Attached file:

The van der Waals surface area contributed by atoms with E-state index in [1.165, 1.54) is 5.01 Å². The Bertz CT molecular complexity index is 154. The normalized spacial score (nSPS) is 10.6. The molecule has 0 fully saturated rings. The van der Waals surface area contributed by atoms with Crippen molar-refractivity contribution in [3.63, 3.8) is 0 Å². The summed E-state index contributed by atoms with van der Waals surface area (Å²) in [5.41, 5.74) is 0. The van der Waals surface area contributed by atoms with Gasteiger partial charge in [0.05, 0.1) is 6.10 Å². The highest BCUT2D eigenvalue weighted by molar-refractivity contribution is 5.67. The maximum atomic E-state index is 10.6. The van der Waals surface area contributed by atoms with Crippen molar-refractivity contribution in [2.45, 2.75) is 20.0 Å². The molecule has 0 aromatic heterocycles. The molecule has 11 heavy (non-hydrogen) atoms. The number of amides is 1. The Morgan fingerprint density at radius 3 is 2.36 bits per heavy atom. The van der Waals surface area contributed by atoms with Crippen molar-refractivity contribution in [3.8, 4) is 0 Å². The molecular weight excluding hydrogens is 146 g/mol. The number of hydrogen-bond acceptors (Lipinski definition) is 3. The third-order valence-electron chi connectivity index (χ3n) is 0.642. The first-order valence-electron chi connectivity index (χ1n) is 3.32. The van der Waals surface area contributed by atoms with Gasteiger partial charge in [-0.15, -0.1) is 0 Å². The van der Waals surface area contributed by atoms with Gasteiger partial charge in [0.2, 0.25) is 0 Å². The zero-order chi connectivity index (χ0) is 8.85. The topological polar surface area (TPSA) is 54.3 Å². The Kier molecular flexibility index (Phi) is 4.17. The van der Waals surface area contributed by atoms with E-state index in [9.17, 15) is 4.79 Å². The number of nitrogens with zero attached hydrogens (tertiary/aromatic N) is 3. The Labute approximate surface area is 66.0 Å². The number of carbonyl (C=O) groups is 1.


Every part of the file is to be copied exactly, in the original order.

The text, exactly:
The van der Waals surface area contributed by atoms with E-state index in [1.165, 1.54) is 5.01 Å². The Bertz CT molecular complexity index is 154. The normalized spacial score (nSPS) is 10.6. The molecule has 0 fully saturated rings. The van der Waals surface area contributed by atoms with Crippen molar-refractivity contribution in [3.63, 3.8) is 0 Å². The summed E-state index contributed by atoms with van der Waals surface area (Å²) in [5.41, 5.74) is 0. The van der Waals surface area contributed by atoms with Gasteiger partial charge in [0.05, 0.1) is 6.10 Å². The highest BCUT2D eigenvalue weighted by molar-refractivity contribution is 5.67. The maximum atomic E-state index is 10.6. The van der Waals surface area contributed by atoms with Crippen molar-refractivity contribution in [2.45, 2.75) is 20.0 Å². The molecule has 0 aromatic heterocycles. The molecule has 11 heavy (non-hydrogen) atoms. The number of amides is 1. The Morgan fingerprint density at radius 3 is 2.36 bits per heavy atom. The van der Waals surface area contributed by atoms with Crippen molar-refractivity contribution in [3.8, 4) is 0 Å². The molecular weight excluding hydrogens is 146 g/mol. The number of hydrogen-bond acceptors (Lipinski definition) is 3. The third-order valence-electron chi connectivity index (χ3n) is 0.642. The first-order valence-electron chi connectivity index (χ1n) is 3.32. The van der Waals surface area contributed by atoms with Gasteiger partial charge in [-0.15, -0.1) is 0 Å². The van der Waals surface area contributed by atoms with Gasteiger partial charge in [0.2, 0.25) is 0 Å². The zero-order chi connectivity index (χ0) is 8.85. The topological polar surface area (TPSA) is 54.3 Å². The Kier molecular flexibility index (Phi) is 4.17. The van der Waals surface area contributed by atoms with E-state index in [9.17, 15) is 4.79 Å². The number of nitrogens with zero attached hydrogens (tertiary/aromatic N) is 3. The Labute approximate surface area is 66.0 Å². The number of carbonyl (C=O) groups is 1.